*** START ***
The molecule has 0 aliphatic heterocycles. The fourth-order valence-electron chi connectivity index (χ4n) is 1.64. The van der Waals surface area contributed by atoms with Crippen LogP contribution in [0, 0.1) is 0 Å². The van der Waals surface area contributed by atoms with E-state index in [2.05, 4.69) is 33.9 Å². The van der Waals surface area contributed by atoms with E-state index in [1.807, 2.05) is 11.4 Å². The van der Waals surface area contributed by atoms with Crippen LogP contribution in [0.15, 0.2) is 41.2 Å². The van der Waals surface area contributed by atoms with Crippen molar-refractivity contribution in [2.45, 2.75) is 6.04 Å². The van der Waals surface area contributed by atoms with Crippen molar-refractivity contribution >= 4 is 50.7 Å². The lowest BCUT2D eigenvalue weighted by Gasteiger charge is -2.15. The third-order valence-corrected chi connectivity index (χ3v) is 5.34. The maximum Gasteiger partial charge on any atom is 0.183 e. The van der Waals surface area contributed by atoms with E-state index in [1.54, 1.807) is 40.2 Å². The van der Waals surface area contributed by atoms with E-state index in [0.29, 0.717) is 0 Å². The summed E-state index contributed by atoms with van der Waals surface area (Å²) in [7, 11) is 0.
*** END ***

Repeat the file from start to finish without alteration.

The molecule has 0 aliphatic heterocycles. The fourth-order valence-electron chi connectivity index (χ4n) is 1.64. The van der Waals surface area contributed by atoms with Crippen LogP contribution in [0, 0.1) is 0 Å². The van der Waals surface area contributed by atoms with E-state index in [2.05, 4.69) is 33.9 Å². The van der Waals surface area contributed by atoms with E-state index in [1.807, 2.05) is 11.4 Å². The van der Waals surface area contributed by atoms with Crippen LogP contribution in [0.15, 0.2) is 41.2 Å². The van der Waals surface area contributed by atoms with Crippen molar-refractivity contribution in [2.45, 2.75) is 6.04 Å². The van der Waals surface area contributed by atoms with Crippen molar-refractivity contribution >= 4 is 50.7 Å². The lowest BCUT2D eigenvalue weighted by Gasteiger charge is -2.15. The third-order valence-corrected chi connectivity index (χ3v) is 5.34. The maximum Gasteiger partial charge on any atom is 0.183 e. The van der Waals surface area contributed by atoms with E-state index in [1.54, 1.807) is 40.2 Å². The van der Waals surface area contributed by atoms with E-state index in [0.29, 0.717) is 0 Å². The summed E-state index contributed by atoms with van der Waals surface area (Å²) in [7, 11) is 0.